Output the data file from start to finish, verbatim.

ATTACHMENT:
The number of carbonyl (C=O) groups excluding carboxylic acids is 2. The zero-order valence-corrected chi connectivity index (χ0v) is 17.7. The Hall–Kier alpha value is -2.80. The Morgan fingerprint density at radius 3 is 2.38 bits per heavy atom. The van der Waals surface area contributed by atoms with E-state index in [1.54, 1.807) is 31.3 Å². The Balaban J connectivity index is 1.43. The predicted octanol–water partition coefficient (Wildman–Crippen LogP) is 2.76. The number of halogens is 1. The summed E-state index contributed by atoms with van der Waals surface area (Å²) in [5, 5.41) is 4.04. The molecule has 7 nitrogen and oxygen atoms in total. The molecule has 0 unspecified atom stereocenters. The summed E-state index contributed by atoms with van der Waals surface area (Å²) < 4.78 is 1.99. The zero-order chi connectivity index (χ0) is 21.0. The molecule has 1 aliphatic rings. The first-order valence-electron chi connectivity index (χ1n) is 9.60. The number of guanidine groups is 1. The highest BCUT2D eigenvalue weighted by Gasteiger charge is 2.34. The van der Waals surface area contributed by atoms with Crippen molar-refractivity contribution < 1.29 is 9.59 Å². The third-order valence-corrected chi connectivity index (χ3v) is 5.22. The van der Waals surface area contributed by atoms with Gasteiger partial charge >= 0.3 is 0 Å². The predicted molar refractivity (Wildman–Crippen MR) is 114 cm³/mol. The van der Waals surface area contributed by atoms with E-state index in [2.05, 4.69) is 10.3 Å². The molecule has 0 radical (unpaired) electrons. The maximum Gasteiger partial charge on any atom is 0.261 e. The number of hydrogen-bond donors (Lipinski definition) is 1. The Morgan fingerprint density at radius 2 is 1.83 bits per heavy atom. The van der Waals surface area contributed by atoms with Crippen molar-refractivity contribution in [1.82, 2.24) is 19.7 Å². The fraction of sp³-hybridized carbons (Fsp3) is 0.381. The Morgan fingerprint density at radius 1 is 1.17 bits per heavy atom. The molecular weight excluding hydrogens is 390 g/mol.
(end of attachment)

The number of carbonyl (C=O) groups excluding carboxylic acids is 2. The zero-order valence-corrected chi connectivity index (χ0v) is 17.7. The Hall–Kier alpha value is -2.80. The Morgan fingerprint density at radius 3 is 2.38 bits per heavy atom. The van der Waals surface area contributed by atoms with E-state index in [1.54, 1.807) is 31.3 Å². The Balaban J connectivity index is 1.43. The predicted octanol–water partition coefficient (Wildman–Crippen LogP) is 2.76. The number of halogens is 1. The summed E-state index contributed by atoms with van der Waals surface area (Å²) in [5, 5.41) is 4.04. The molecule has 7 nitrogen and oxygen atoms in total. The molecule has 0 unspecified atom stereocenters. The summed E-state index contributed by atoms with van der Waals surface area (Å²) < 4.78 is 1.99. The zero-order chi connectivity index (χ0) is 21.0. The molecule has 1 aliphatic rings. The first-order valence-electron chi connectivity index (χ1n) is 9.60. The number of guanidine groups is 1. The highest BCUT2D eigenvalue weighted by Gasteiger charge is 2.34. The van der Waals surface area contributed by atoms with Crippen molar-refractivity contribution < 1.29 is 9.59 Å². The third-order valence-corrected chi connectivity index (χ3v) is 5.22. The van der Waals surface area contributed by atoms with Gasteiger partial charge >= 0.3 is 0 Å². The predicted molar refractivity (Wildman–Crippen MR) is 114 cm³/mol. The van der Waals surface area contributed by atoms with E-state index in [2.05, 4.69) is 10.3 Å². The molecule has 0 radical (unpaired) electrons. The maximum Gasteiger partial charge on any atom is 0.261 e. The number of hydrogen-bond donors (Lipinski definition) is 1. The Morgan fingerprint density at radius 2 is 1.83 bits per heavy atom. The van der Waals surface area contributed by atoms with Crippen molar-refractivity contribution in [1.82, 2.24) is 19.7 Å². The fraction of sp³-hybridized carbons (Fsp3) is 0.381. The Morgan fingerprint density at radius 1 is 1.17 bits per heavy atom. The molecular weight excluding hydrogens is 390 g/mol.